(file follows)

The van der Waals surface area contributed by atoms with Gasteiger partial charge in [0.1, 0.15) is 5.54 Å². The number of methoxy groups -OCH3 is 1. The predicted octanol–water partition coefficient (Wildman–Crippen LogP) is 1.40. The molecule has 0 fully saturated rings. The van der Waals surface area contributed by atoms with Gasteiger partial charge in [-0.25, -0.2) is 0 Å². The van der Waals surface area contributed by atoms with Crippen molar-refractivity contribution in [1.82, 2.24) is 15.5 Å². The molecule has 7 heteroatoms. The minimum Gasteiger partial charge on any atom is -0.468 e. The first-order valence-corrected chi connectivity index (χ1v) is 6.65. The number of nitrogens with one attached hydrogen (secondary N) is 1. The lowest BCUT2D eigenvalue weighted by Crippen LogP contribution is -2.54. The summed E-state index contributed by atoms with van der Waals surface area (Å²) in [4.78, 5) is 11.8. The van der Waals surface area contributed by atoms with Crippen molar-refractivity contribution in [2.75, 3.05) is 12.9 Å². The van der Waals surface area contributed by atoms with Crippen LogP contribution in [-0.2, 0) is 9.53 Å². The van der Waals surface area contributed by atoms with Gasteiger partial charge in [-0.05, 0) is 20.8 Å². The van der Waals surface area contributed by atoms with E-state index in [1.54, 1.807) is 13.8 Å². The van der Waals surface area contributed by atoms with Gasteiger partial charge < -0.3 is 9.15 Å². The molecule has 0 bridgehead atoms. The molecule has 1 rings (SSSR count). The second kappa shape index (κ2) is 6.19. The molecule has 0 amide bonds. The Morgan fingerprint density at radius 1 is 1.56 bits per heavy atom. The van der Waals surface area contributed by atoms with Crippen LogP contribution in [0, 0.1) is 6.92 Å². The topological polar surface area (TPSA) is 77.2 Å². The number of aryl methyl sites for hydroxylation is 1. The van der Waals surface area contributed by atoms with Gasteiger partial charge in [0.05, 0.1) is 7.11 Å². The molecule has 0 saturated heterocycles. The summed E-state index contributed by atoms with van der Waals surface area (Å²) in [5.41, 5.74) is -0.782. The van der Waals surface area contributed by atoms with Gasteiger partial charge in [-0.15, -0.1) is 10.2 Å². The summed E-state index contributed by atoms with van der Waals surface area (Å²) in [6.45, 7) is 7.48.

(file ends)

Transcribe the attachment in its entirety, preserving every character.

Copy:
The van der Waals surface area contributed by atoms with Gasteiger partial charge in [0.1, 0.15) is 5.54 Å². The number of methoxy groups -OCH3 is 1. The predicted octanol–water partition coefficient (Wildman–Crippen LogP) is 1.40. The molecule has 0 fully saturated rings. The van der Waals surface area contributed by atoms with Gasteiger partial charge in [-0.25, -0.2) is 0 Å². The van der Waals surface area contributed by atoms with Crippen molar-refractivity contribution in [1.82, 2.24) is 15.5 Å². The molecule has 7 heteroatoms. The minimum Gasteiger partial charge on any atom is -0.468 e. The first-order valence-corrected chi connectivity index (χ1v) is 6.65. The number of nitrogens with one attached hydrogen (secondary N) is 1. The lowest BCUT2D eigenvalue weighted by Crippen LogP contribution is -2.54. The summed E-state index contributed by atoms with van der Waals surface area (Å²) in [4.78, 5) is 11.8. The van der Waals surface area contributed by atoms with Crippen molar-refractivity contribution in [2.75, 3.05) is 12.9 Å². The van der Waals surface area contributed by atoms with Crippen LogP contribution in [-0.2, 0) is 9.53 Å². The van der Waals surface area contributed by atoms with Gasteiger partial charge in [-0.05, 0) is 20.8 Å². The van der Waals surface area contributed by atoms with E-state index in [1.54, 1.807) is 13.8 Å². The van der Waals surface area contributed by atoms with Gasteiger partial charge < -0.3 is 9.15 Å². The molecule has 0 bridgehead atoms. The molecule has 1 rings (SSSR count). The second kappa shape index (κ2) is 6.19. The molecule has 0 amide bonds. The Morgan fingerprint density at radius 1 is 1.56 bits per heavy atom. The van der Waals surface area contributed by atoms with Crippen LogP contribution in [0, 0.1) is 6.92 Å². The topological polar surface area (TPSA) is 77.2 Å². The number of aryl methyl sites for hydroxylation is 1. The van der Waals surface area contributed by atoms with Gasteiger partial charge in [0.05, 0.1) is 7.11 Å². The molecule has 0 saturated heterocycles. The summed E-state index contributed by atoms with van der Waals surface area (Å²) in [5.41, 5.74) is -0.782. The van der Waals surface area contributed by atoms with Gasteiger partial charge in [-0.15, -0.1) is 10.2 Å². The summed E-state index contributed by atoms with van der Waals surface area (Å²) in [6.45, 7) is 7.48.